International Space Station Status
11:20 a.m. EDT Thursday, Aug. 30. 2018
The crew aboard the International Space Station is conducting troubleshooting and repair work today after the discovery of a tiny leak last night traced to the Russian segment of the orbital complex.
The leak, which was detected Wednesday night by flight controllers as the Expedition 56 crew slept, resulted in a small loss of cabin pressure. Flight controllers determined there was no immediate danger to the crew overnight. Upon waking at their normal hour, the crew’s first task was to work with flight controllers at Mission Control in Houston and at the Russian Mission Control Center outside Moscow to locate the source of the leak.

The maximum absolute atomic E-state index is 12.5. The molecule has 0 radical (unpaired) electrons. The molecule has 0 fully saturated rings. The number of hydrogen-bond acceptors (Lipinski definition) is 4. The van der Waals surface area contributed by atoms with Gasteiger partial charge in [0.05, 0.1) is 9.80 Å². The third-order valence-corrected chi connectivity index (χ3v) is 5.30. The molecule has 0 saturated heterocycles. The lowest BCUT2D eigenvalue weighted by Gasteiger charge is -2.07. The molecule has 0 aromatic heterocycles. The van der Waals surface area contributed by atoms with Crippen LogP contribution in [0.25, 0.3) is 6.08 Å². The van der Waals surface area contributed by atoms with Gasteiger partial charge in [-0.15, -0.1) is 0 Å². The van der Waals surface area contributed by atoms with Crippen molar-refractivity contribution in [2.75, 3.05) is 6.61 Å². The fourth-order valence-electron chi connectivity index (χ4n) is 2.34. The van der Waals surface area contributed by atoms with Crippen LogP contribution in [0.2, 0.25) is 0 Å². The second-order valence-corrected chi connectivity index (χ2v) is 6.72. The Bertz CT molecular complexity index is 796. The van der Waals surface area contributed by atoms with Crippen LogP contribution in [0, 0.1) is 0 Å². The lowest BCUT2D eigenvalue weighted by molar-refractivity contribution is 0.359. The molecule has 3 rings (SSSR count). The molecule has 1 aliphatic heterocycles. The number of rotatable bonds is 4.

The leak has been isolated to a hole about two millimeters in diameter in the orbital compartment, or upper section, of the Soyuz MS-09 spacecraft attached to the Rassvet module of the Russian segment. This is a section of the Soyuz that does not return to Earth.
The rate of the leak was slowed this morning through the temporary application of Kapton tape at the leak site. Flight controllers are working with the crew to develop a more comprehensive long-term repair.
Once the patching is complete, additional leak checks will be performed. All station systems are stable, and the crew is in no danger as the work to develop a long-term repair continues.